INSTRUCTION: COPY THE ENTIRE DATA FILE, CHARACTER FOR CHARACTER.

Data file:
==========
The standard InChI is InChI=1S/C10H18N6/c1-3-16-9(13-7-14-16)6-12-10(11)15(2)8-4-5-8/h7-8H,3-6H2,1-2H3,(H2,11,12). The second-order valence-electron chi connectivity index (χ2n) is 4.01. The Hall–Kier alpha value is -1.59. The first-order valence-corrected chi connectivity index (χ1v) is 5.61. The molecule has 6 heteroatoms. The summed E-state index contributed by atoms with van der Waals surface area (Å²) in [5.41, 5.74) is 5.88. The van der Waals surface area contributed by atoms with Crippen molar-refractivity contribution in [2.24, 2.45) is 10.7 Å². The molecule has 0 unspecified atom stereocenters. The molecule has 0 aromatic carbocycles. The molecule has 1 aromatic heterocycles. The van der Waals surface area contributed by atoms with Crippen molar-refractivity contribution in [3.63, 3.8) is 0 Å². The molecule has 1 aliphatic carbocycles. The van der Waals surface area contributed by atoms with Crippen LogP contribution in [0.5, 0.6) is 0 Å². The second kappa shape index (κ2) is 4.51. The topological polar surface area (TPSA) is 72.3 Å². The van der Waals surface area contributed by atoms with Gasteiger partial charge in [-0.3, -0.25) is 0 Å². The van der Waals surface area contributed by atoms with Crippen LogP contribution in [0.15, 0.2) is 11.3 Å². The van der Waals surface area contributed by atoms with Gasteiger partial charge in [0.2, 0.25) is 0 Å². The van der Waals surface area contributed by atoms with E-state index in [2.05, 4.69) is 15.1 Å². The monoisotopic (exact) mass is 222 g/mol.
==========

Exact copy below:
The standard InChI is InChI=1S/C10H18N6/c1-3-16-9(13-7-14-16)6-12-10(11)15(2)8-4-5-8/h7-8H,3-6H2,1-2H3,(H2,11,12). The second-order valence-electron chi connectivity index (χ2n) is 4.01. The Hall–Kier alpha value is -1.59. The first-order valence-corrected chi connectivity index (χ1v) is 5.61. The molecule has 6 heteroatoms. The summed E-state index contributed by atoms with van der Waals surface area (Å²) in [5.41, 5.74) is 5.88. The van der Waals surface area contributed by atoms with Crippen molar-refractivity contribution in [2.24, 2.45) is 10.7 Å². The molecule has 0 unspecified atom stereocenters. The molecule has 0 aromatic carbocycles. The molecule has 1 aromatic heterocycles. The van der Waals surface area contributed by atoms with Crippen molar-refractivity contribution in [3.63, 3.8) is 0 Å². The molecule has 1 aliphatic carbocycles. The van der Waals surface area contributed by atoms with Crippen LogP contribution in [0.5, 0.6) is 0 Å². The second kappa shape index (κ2) is 4.51. The topological polar surface area (TPSA) is 72.3 Å². The van der Waals surface area contributed by atoms with Gasteiger partial charge in [-0.3, -0.25) is 0 Å². The van der Waals surface area contributed by atoms with Crippen LogP contribution in [0.15, 0.2) is 11.3 Å². The van der Waals surface area contributed by atoms with Gasteiger partial charge in [0.2, 0.25) is 0 Å². The van der Waals surface area contributed by atoms with E-state index in [2.05, 4.69) is 15.1 Å². The monoisotopic (exact) mass is 222 g/mol.